The prevailing approach to Libya’s post-conflict reconstruction has so far largely consisted in a series of faits accomplis, whereby the transitional authorities somewhat pragmatically, but for the most part opportunistically, have taken ad hoc and unilateral actions to rebuild the country. This, however, has profound implications for the soundness and the sustainability of Libya’s postwar reconstruction and recovery. In addition to fundamental issues regarding the authority to manage reconstruction and the legitimacy – or even the legality – of decisions made in this area, there are also important concerns about the overall principles guiding actions, which projects are prioritized and which constituencies these projects are expected to serve.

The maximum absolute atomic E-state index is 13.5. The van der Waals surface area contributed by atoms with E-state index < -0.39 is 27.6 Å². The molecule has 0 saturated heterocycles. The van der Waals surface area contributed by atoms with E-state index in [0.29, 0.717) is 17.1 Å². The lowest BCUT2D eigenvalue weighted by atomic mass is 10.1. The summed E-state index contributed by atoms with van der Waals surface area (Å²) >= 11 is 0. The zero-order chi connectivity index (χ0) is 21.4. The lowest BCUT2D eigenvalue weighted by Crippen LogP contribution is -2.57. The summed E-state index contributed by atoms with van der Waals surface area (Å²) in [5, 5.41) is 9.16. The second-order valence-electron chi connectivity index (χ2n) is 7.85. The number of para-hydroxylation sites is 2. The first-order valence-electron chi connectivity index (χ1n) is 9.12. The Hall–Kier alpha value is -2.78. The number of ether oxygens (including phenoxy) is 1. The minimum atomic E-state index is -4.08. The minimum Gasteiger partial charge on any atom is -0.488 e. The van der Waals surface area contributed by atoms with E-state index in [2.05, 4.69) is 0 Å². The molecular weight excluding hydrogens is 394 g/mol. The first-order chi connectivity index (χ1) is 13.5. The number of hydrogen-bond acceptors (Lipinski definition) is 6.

In the absence of an inclusive national dialogue on the future of Libya, reconstruction is bound to be partial, reflecting mainly narrow interests rather than responding to the needs of the wider population and realizing strategic reforms that benefit the country as a whole. Moreover, Libya’s reconstruction runs the risk of failing to effectively consider and address, from the outset, some of the greatest challenges of our time, including the impact of climate change and the need for energy transition. For example, while restoring Libya’s hydrocarbon industry is undoubtedly necessary for post-conflict economic recovery in the short run, it is also crucial to have a long-term vision to lay the foundations for an alternative economic model that does not perpetuate hydrocarbon dependence and rentierism (Bourhous, 2022). In practice, this entails integrating economic diversification and the shift to renewables as part of Libya’s reconstruction plans.